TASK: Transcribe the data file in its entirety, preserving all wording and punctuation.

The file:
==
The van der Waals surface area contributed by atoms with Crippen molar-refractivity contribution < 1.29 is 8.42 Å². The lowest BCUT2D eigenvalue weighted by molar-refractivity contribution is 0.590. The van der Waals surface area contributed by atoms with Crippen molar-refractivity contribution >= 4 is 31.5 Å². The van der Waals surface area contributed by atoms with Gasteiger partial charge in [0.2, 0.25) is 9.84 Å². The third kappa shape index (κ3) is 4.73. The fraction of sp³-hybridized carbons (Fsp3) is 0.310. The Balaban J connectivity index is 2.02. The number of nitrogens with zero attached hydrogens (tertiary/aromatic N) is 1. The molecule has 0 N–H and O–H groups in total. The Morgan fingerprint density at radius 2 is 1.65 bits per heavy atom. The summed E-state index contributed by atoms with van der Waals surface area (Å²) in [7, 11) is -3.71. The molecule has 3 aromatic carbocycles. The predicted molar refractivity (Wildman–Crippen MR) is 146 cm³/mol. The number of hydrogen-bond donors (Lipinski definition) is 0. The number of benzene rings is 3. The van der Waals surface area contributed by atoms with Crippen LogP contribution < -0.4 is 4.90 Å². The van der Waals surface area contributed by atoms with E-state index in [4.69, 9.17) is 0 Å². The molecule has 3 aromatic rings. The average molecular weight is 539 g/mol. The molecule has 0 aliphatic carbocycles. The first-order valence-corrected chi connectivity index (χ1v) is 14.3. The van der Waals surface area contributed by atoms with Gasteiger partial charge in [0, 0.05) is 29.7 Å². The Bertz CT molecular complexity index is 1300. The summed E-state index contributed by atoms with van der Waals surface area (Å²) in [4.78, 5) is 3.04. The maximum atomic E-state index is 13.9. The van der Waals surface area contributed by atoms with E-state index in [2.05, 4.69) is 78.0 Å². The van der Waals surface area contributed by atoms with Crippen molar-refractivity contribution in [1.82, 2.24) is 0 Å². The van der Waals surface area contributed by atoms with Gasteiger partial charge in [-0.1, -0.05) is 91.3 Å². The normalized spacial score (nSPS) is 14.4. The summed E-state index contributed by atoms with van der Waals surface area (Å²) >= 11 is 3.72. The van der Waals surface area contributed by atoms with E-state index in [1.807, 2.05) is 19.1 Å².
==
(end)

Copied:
The van der Waals surface area contributed by atoms with Crippen molar-refractivity contribution < 1.29 is 8.42 Å². The lowest BCUT2D eigenvalue weighted by molar-refractivity contribution is 0.590. The van der Waals surface area contributed by atoms with Crippen molar-refractivity contribution >= 4 is 31.5 Å². The van der Waals surface area contributed by atoms with Gasteiger partial charge in [0.2, 0.25) is 9.84 Å². The third kappa shape index (κ3) is 4.73. The fraction of sp³-hybridized carbons (Fsp3) is 0.310. The Balaban J connectivity index is 2.02. The number of nitrogens with zero attached hydrogens (tertiary/aromatic N) is 1. The molecule has 0 N–H and O–H groups in total. The Morgan fingerprint density at radius 2 is 1.65 bits per heavy atom. The summed E-state index contributed by atoms with van der Waals surface area (Å²) in [7, 11) is -3.71. The molecule has 3 aromatic carbocycles. The predicted molar refractivity (Wildman–Crippen MR) is 146 cm³/mol. The number of hydrogen-bond donors (Lipinski definition) is 0. The number of benzene rings is 3. The van der Waals surface area contributed by atoms with Crippen LogP contribution < -0.4 is 4.90 Å². The van der Waals surface area contributed by atoms with E-state index in [4.69, 9.17) is 0 Å². The molecule has 3 aromatic rings. The average molecular weight is 539 g/mol. The molecule has 0 aliphatic carbocycles. The first-order valence-corrected chi connectivity index (χ1v) is 14.3. The van der Waals surface area contributed by atoms with Gasteiger partial charge in [0, 0.05) is 29.7 Å². The Bertz CT molecular complexity index is 1300. The summed E-state index contributed by atoms with van der Waals surface area (Å²) in [4.78, 5) is 3.04. The maximum atomic E-state index is 13.9. The van der Waals surface area contributed by atoms with E-state index in [2.05, 4.69) is 78.0 Å². The van der Waals surface area contributed by atoms with Crippen molar-refractivity contribution in [1.82, 2.24) is 0 Å². The van der Waals surface area contributed by atoms with Gasteiger partial charge in [-0.1, -0.05) is 91.3 Å². The normalized spacial score (nSPS) is 14.4. The summed E-state index contributed by atoms with van der Waals surface area (Å²) >= 11 is 3.72. The van der Waals surface area contributed by atoms with E-state index in [1.807, 2.05) is 19.1 Å².